Myriam Abdelaziz | New York NY, USA



Short Bio:

Myriam Abdelaziz is a French/American photographer born in Cairo, Egypt.
She received a BA in Political Science; a Master in Journalism and a MBA specialized in International Marketing. Her career started in the corporate marketing world in which she worked for seven years before deciding to change gear and pursue a profession in Photography, her long lifetime passion.
Myriam graduated from the International Center of Photography in 2006 and has been based in New York City since.
She was named by the Magenta Foundation one of the 25 Emerging Photographers in the USA in 2009 and is a winner of the Lens Culture Emerging Talent prize and American Photography #24, as well as a finalist of La Bourse du Talent and PhotoEspana.
Myriam’s work tells the stories of its participants. Her inquiry into the tales of people takes her around the globe searching for narratives that overcome physical and cultural barriers and often reveal what we have in common: glimpses of solitude, hope, insecurity, dignity. Her work captures moments where something inner is revealed.
Her images have been published in prestigious magazines such as American Photography, Newsweek, Time Magazine, Smithsonian, Le Monde, Liberation, Courrier International, Marie-Claire, Eyemazing and the British Journal of Photography among many others as well as featured in various solo and group exhibitions in Europe, the Middle East and the USA.

What is your work about?

In August 2015, after 10 years of living in the United States, I received an email from my immigration attorney, asking me if I was ready to file for American citizenship. I soon realized that I didn’t know. Having lived in New York for a decade I knew I was ready to be called a New Yorker. But an American? A year later I still had my doubts, so I took the road and went to meet “The People.” I drove 10,000 miles in 3 months, photographing the ones I met.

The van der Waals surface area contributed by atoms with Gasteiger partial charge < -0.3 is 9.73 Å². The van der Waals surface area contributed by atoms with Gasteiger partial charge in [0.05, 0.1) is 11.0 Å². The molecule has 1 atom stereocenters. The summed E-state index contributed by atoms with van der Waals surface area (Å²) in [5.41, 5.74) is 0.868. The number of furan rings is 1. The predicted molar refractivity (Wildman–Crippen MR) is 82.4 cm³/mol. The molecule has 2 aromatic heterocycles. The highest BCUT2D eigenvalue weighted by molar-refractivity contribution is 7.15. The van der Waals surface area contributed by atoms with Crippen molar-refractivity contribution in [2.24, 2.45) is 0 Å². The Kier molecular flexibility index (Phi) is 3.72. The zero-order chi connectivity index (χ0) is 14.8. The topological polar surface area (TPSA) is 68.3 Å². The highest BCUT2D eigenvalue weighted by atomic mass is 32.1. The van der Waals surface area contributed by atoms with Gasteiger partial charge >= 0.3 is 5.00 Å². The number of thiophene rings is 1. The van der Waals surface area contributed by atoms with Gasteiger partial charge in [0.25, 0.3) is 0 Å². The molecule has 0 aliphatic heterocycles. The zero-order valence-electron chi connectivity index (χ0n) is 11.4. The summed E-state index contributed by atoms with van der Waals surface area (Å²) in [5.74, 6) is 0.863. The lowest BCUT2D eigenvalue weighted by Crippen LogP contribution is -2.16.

I was welcomed. The People were eager to help me with my project, proposing itineraries, offering hospitality in their homes and contacts down the road. My doubts about fitting in as an American faded as a sense of belonging grew. A month after my last sortie, Donald Trump was elected as President, leaving the world aghast: Who voted for him? What did that mean? What was going to happen now?
‘We the People’ is a book project – a catalog of Americans from all paths of life, age, gender, ethnicity, religion, social class, political affiliation and sexual orientation. All portraits will be anonymous, and all excerpts from conversations with subjects will be scattered randomly throughout the book, preempting the attachment of any quote to any particular portrait. My aim is not to create yet another collection of individual biographies, but to sketch the outlines a national biography – through the faces and situations that make up “We, the people”.

How does photographing on film (or using your material photographic process of predilection) inform your artistic practice?

I have always used film, I never liked the digital tools, they don’t feel photographic enough to me.
My work is about capturing something that is revealed through portraiture, stopping the moment when someone tells me about who he or she is. It is about slowing down, connecting with the subject and shooting little but precisely. This approach fits better with an analog tool… the digital leads us often to shoot faster, to shoot more and less precisely, then editing to find the right frame. I feel that I need to edit when I click on the shutter.